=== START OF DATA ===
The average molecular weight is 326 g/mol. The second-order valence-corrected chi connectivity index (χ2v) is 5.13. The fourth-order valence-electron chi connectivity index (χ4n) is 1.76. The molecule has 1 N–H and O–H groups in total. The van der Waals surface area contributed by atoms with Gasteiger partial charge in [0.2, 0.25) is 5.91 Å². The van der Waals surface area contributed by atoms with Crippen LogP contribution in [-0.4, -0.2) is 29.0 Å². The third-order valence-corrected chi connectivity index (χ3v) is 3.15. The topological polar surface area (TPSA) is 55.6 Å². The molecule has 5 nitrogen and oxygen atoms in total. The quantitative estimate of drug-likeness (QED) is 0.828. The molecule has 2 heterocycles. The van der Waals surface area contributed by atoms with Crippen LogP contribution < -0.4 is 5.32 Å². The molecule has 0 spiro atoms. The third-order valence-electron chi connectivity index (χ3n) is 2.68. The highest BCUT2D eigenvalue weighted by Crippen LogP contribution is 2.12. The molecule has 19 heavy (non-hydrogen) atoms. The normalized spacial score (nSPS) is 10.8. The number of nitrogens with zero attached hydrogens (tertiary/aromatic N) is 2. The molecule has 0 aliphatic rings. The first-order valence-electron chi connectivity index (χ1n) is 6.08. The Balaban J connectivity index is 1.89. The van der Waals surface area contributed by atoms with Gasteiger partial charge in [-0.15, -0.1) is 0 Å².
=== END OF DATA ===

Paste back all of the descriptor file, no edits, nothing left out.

The average molecular weight is 326 g/mol. The second-order valence-corrected chi connectivity index (χ2v) is 5.13. The fourth-order valence-electron chi connectivity index (χ4n) is 1.76. The molecule has 1 N–H and O–H groups in total. The van der Waals surface area contributed by atoms with Gasteiger partial charge in [0.2, 0.25) is 5.91 Å². The van der Waals surface area contributed by atoms with Crippen LogP contribution in [-0.4, -0.2) is 29.0 Å². The third-order valence-corrected chi connectivity index (χ3v) is 3.15. The topological polar surface area (TPSA) is 55.6 Å². The molecule has 5 nitrogen and oxygen atoms in total. The quantitative estimate of drug-likeness (QED) is 0.828. The molecule has 2 heterocycles. The van der Waals surface area contributed by atoms with Crippen LogP contribution < -0.4 is 5.32 Å². The molecule has 0 spiro atoms. The third-order valence-electron chi connectivity index (χ3n) is 2.68. The highest BCUT2D eigenvalue weighted by Crippen LogP contribution is 2.12. The molecule has 19 heavy (non-hydrogen) atoms. The normalized spacial score (nSPS) is 10.8. The number of nitrogens with zero attached hydrogens (tertiary/aromatic N) is 2. The molecule has 0 aliphatic rings. The first-order valence-electron chi connectivity index (χ1n) is 6.08. The Balaban J connectivity index is 1.89. The van der Waals surface area contributed by atoms with Gasteiger partial charge in [-0.15, -0.1) is 0 Å².